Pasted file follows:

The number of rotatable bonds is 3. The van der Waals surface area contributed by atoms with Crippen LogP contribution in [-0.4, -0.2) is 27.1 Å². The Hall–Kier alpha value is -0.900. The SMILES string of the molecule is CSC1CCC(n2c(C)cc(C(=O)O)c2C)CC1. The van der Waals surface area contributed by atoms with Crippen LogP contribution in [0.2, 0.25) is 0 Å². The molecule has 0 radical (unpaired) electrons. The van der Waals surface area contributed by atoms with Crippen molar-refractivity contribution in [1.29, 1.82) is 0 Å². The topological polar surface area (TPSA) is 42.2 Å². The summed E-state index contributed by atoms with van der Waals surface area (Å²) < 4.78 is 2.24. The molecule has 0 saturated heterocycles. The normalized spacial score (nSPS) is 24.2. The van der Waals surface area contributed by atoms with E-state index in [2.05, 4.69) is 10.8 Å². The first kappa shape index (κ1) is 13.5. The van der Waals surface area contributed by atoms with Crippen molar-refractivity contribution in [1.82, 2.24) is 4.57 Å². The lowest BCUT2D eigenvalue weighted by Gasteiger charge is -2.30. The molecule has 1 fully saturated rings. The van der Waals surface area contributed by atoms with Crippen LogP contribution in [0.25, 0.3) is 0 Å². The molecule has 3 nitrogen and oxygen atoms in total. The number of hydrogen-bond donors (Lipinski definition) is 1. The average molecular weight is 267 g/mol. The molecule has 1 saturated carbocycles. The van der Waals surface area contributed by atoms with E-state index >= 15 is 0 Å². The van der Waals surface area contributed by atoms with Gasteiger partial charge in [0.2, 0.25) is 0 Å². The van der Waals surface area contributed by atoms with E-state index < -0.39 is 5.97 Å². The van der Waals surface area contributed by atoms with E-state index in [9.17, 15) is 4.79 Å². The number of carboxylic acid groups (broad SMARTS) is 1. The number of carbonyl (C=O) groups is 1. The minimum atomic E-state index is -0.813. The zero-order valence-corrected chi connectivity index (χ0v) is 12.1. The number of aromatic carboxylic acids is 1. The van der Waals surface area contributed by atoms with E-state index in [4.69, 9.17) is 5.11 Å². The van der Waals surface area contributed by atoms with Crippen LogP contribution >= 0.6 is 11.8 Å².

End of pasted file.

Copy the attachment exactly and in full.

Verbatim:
The number of rotatable bonds is 3. The van der Waals surface area contributed by atoms with Crippen LogP contribution in [-0.4, -0.2) is 27.1 Å². The Hall–Kier alpha value is -0.900. The SMILES string of the molecule is CSC1CCC(n2c(C)cc(C(=O)O)c2C)CC1. The van der Waals surface area contributed by atoms with Crippen LogP contribution in [0.2, 0.25) is 0 Å². The molecule has 0 radical (unpaired) electrons. The van der Waals surface area contributed by atoms with Crippen molar-refractivity contribution in [1.29, 1.82) is 0 Å². The topological polar surface area (TPSA) is 42.2 Å². The summed E-state index contributed by atoms with van der Waals surface area (Å²) < 4.78 is 2.24. The molecule has 0 saturated heterocycles. The normalized spacial score (nSPS) is 24.2. The van der Waals surface area contributed by atoms with E-state index in [2.05, 4.69) is 10.8 Å². The first kappa shape index (κ1) is 13.5. The van der Waals surface area contributed by atoms with Crippen molar-refractivity contribution in [1.82, 2.24) is 4.57 Å². The lowest BCUT2D eigenvalue weighted by Gasteiger charge is -2.30. The molecule has 1 fully saturated rings. The van der Waals surface area contributed by atoms with Crippen LogP contribution in [0.25, 0.3) is 0 Å². The molecule has 3 nitrogen and oxygen atoms in total. The number of hydrogen-bond donors (Lipinski definition) is 1. The average molecular weight is 267 g/mol. The molecule has 1 saturated carbocycles. The van der Waals surface area contributed by atoms with E-state index >= 15 is 0 Å². The van der Waals surface area contributed by atoms with Gasteiger partial charge in [0.2, 0.25) is 0 Å². The van der Waals surface area contributed by atoms with E-state index < -0.39 is 5.97 Å². The van der Waals surface area contributed by atoms with E-state index in [9.17, 15) is 4.79 Å². The number of carboxylic acid groups (broad SMARTS) is 1. The number of carbonyl (C=O) groups is 1. The minimum atomic E-state index is -0.813. The zero-order valence-corrected chi connectivity index (χ0v) is 12.1. The number of aromatic carboxylic acids is 1. The van der Waals surface area contributed by atoms with E-state index in [4.69, 9.17) is 5.11 Å². The van der Waals surface area contributed by atoms with Crippen LogP contribution >= 0.6 is 11.8 Å².